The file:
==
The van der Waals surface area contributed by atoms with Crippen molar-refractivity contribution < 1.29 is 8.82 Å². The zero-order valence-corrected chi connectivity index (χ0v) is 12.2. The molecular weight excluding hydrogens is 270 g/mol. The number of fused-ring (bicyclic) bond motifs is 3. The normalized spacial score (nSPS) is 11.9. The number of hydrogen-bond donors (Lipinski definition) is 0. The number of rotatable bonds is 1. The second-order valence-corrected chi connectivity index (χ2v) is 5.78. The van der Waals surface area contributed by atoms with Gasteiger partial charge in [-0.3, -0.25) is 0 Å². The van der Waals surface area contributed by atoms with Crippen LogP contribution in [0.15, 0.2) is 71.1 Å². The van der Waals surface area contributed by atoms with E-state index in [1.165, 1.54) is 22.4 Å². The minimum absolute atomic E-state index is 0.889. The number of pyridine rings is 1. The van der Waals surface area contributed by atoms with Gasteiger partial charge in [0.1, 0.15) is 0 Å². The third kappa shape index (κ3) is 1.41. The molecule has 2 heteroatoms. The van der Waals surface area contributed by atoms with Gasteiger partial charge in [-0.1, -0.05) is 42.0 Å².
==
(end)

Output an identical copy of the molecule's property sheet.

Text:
The van der Waals surface area contributed by atoms with Crippen molar-refractivity contribution < 1.29 is 8.82 Å². The zero-order valence-corrected chi connectivity index (χ0v) is 12.2. The molecular weight excluding hydrogens is 270 g/mol. The number of fused-ring (bicyclic) bond motifs is 3. The normalized spacial score (nSPS) is 11.9. The number of hydrogen-bond donors (Lipinski definition) is 0. The number of rotatable bonds is 1. The second-order valence-corrected chi connectivity index (χ2v) is 5.78. The van der Waals surface area contributed by atoms with Gasteiger partial charge in [-0.3, -0.25) is 0 Å². The van der Waals surface area contributed by atoms with Crippen LogP contribution in [0.15, 0.2) is 71.1 Å². The van der Waals surface area contributed by atoms with E-state index in [1.165, 1.54) is 22.4 Å². The minimum absolute atomic E-state index is 0.889. The number of pyridine rings is 1. The van der Waals surface area contributed by atoms with Gasteiger partial charge in [0.1, 0.15) is 0 Å². The third kappa shape index (κ3) is 1.41. The molecule has 2 heteroatoms. The van der Waals surface area contributed by atoms with Gasteiger partial charge in [-0.1, -0.05) is 42.0 Å².